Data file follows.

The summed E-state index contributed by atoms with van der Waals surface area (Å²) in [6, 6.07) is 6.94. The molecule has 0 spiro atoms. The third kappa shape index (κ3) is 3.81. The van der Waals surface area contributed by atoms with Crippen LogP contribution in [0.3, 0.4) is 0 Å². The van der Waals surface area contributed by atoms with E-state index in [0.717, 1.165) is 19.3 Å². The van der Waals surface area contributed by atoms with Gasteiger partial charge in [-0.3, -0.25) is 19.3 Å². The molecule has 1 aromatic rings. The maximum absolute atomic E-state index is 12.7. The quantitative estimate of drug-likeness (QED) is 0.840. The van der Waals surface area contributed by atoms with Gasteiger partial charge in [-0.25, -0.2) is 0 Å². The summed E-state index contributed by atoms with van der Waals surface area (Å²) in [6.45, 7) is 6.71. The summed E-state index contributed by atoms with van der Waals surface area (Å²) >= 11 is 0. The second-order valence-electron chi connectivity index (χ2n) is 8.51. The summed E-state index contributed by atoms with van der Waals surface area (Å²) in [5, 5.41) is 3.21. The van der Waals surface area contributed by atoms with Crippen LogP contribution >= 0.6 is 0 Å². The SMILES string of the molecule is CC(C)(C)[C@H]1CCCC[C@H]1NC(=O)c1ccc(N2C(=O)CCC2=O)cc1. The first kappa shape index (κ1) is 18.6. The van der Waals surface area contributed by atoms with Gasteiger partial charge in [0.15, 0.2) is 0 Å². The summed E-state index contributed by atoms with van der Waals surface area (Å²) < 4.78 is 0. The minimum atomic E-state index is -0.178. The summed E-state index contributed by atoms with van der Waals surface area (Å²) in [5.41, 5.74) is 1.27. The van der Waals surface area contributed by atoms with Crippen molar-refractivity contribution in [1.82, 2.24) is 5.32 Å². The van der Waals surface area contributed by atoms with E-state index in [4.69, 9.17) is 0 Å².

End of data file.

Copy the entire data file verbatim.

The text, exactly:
The summed E-state index contributed by atoms with van der Waals surface area (Å²) in [6, 6.07) is 6.94. The molecule has 0 spiro atoms. The third kappa shape index (κ3) is 3.81. The van der Waals surface area contributed by atoms with Crippen LogP contribution in [0.3, 0.4) is 0 Å². The van der Waals surface area contributed by atoms with E-state index in [0.717, 1.165) is 19.3 Å². The van der Waals surface area contributed by atoms with Gasteiger partial charge in [-0.3, -0.25) is 19.3 Å². The molecule has 1 aromatic rings. The maximum absolute atomic E-state index is 12.7. The quantitative estimate of drug-likeness (QED) is 0.840. The van der Waals surface area contributed by atoms with Gasteiger partial charge in [-0.25, -0.2) is 0 Å². The summed E-state index contributed by atoms with van der Waals surface area (Å²) in [6.45, 7) is 6.71. The summed E-state index contributed by atoms with van der Waals surface area (Å²) >= 11 is 0. The second-order valence-electron chi connectivity index (χ2n) is 8.51. The summed E-state index contributed by atoms with van der Waals surface area (Å²) in [5, 5.41) is 3.21. The van der Waals surface area contributed by atoms with Crippen LogP contribution >= 0.6 is 0 Å². The SMILES string of the molecule is CC(C)(C)[C@H]1CCCC[C@H]1NC(=O)c1ccc(N2C(=O)CCC2=O)cc1. The first kappa shape index (κ1) is 18.6. The van der Waals surface area contributed by atoms with Gasteiger partial charge in [0.15, 0.2) is 0 Å². The summed E-state index contributed by atoms with van der Waals surface area (Å²) < 4.78 is 0. The minimum atomic E-state index is -0.178. The summed E-state index contributed by atoms with van der Waals surface area (Å²) in [5.41, 5.74) is 1.27. The van der Waals surface area contributed by atoms with Crippen molar-refractivity contribution in [1.82, 2.24) is 5.32 Å². The van der Waals surface area contributed by atoms with E-state index in [4.69, 9.17) is 0 Å².